Coal Tattoo

Early this afternoon, officials from the U.S. Department of Labor and its  Mine Safety and Health Administration will gather in Washington for a celebration to mark the 40th anniversary of the landmark federal Coal Mine Health and Safety Act of 1969.

Wait … The 40th anniversary? Wasn’t that last year? Well, yes. The law was signed on Dec. 30, 1969. But, MSHA’s celebration is officially to mark the effective date of the law, which for most provisions was March 30, 2010.

Wouldn’t today’s event be a great opportunity for the Obama administration to make some major announcement … Oh, like maybe that MSHA was going to get back on track with its initial promise to tighten the legal limit on coal dust that causes deadly black lung disease?

Folks often point to the Farmington Disaster as one of the defining events that pushed Congress to pass the 1969 Act. But my friend Paul Nyden here at the Gazette has chronicled the major role that disabled miners and the drive for justice for black lung victims played in passage of the law.

And in fact, the law set out a rigorous schedule for addressing black lung, aimed at eliminating the disease forever.

First, lawmakers set this initial limit:

Effective on the operative date of this title, each operator shall continuously maintain the average concentration of respirable dust in the mine atmosphere during each shift to which each miner in the active workings of such mine is exposed at or below 3.0 milligrams of respirable dust per cubic meter of air.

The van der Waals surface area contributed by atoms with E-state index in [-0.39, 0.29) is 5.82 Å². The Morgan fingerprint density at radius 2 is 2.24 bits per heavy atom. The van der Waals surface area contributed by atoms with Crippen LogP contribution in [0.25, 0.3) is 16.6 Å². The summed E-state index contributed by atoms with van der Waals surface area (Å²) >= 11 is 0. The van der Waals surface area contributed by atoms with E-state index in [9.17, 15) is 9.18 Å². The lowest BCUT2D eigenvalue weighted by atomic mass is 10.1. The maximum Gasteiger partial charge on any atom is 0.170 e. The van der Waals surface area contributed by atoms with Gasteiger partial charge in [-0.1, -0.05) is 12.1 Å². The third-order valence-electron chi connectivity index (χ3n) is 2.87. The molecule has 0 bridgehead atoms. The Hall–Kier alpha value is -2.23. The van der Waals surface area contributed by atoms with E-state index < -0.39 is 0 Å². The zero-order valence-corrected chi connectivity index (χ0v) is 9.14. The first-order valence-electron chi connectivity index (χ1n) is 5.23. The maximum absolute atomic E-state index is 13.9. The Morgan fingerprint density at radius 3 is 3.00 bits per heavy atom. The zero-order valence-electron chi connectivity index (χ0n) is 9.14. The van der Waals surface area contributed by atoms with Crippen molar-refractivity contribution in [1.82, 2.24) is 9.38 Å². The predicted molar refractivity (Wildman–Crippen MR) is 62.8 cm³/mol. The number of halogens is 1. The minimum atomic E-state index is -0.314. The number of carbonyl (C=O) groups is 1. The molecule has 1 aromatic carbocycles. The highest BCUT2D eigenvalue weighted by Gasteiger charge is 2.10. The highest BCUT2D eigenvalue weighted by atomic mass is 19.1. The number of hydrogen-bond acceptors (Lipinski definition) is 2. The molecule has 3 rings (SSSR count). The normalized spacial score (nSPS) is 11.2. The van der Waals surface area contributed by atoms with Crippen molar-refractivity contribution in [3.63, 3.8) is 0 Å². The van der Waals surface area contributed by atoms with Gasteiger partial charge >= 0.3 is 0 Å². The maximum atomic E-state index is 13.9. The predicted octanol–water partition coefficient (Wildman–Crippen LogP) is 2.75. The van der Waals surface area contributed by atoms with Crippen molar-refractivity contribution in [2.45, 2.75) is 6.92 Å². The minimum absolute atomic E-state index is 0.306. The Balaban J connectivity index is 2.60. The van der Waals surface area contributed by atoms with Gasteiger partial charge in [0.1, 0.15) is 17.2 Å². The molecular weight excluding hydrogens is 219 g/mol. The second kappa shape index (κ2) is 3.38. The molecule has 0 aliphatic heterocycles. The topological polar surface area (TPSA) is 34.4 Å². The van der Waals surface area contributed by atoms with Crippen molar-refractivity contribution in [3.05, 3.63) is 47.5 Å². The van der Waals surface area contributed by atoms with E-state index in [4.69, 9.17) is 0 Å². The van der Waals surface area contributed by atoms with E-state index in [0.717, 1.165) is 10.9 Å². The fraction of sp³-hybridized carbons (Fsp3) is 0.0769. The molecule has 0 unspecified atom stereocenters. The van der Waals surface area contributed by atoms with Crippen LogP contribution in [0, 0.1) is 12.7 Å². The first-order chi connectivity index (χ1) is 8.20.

And then,within three years, the legal limit was to drop to 2.0 milligrams per cubic meter.

Finally, Congress demanded that regulators set a schedule for reducing the dust limits to a level:

… Which will prevent new incidences of respiratory disease and the future development of such disease in any person.

Now, we know that the current dust limit isn’t achieving this goal.  New cases of black lung continue to develop, and 10,000 miners have died from the disease in the last decade alone.

Since at least 1995, the National Institute for Occupational Safety and Health has recommended that MSHA tighten the dust limit to 1.0 milligrams per cubic meter. A Department of Labor advisory panel reached similar conclusions in 1996.

Last spring, it looked like Obama was going to do something about this. MSHA’s regulatory agenda published in May 2009 listed an item for lowering the legal dust limit.

But after Joe Main’s confirmation in October as assistant labor secretary in charge of MSHA, the new regulatory agenda that came out in December had been modified to include a proposal to reduce exposure to dust, but not actually tighten the legal limit. While MSHA hasn’t been speaking that clearly about all of this, their regulatory agenda language has been pretty clear: Lowering the exposure limit isn’t listed anymore.

Today’s celebration might provide a chance for Main or his boss, Labor Secretary Hilda Solis, to make clear their intention to tighten the dust limit — if, in fact, that’s what they intend to do.